Description: Mughal India, 18th century
This beautiful snow flake-like spice box (masaladan) or cosmetics box (chaughara) has six compartments. It sits flatly without the aid of legs, is in silver sheet that has a softened, buttery hue from age and parcel gilding. The plump gilt central lotus bud finial with its petal fringe hides a screw with a hand-cut thread which screws out clockwise (rather than anti-clockwise) in the manner of eighteenth century Indian screw mechanisms. Once out, the hinged lids of the six compartments are free to open and reveal small boxes in which spices taken after a meal to freshen one's breath or cosmetics for men such as sandalwood paste and vermilion could be stored.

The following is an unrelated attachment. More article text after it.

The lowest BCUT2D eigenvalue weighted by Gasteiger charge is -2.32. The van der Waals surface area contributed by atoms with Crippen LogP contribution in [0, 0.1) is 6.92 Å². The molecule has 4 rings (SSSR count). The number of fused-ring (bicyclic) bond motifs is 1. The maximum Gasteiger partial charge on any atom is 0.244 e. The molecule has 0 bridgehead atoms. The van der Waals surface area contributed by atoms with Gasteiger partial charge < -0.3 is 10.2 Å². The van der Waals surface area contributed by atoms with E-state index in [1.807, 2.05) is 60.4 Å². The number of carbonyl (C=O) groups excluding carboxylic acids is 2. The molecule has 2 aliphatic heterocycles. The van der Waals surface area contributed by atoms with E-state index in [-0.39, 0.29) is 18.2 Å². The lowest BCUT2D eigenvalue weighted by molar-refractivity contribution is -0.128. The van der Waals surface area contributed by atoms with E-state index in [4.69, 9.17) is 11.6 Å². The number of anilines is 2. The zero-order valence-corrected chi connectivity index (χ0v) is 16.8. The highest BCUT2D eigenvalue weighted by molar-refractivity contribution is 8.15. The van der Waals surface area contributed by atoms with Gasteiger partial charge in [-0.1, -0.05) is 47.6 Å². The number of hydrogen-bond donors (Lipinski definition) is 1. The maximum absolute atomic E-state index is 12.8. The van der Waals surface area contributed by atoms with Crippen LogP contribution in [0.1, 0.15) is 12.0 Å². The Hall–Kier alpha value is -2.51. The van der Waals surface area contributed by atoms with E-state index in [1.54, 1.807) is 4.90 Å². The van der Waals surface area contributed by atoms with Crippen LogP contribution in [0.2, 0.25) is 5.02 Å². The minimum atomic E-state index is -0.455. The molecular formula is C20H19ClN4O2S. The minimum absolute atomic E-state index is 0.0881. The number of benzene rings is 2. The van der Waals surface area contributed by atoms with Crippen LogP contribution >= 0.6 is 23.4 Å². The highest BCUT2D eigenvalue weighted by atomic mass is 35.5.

Each compartment is separated by a gilded serrated leaf that terminates in a bud motif, and each compartment lid is similarly decorated with the bud motif acting as a small handle with which the lid can be raised.
Overall, this item is an elegant and jewel-like accoutrement of Mughal India.
Location of Origin: Asia
Dimensions: diameter: 12.5cm, height: 5.0cm, weight: 268g
Primary Classification: Asian Art : Middle East / Indian
Secondary Classification: Jewelry
Expertise: References: Terlinden, C., Mughal Silver Magnificence, Antalga, 1987.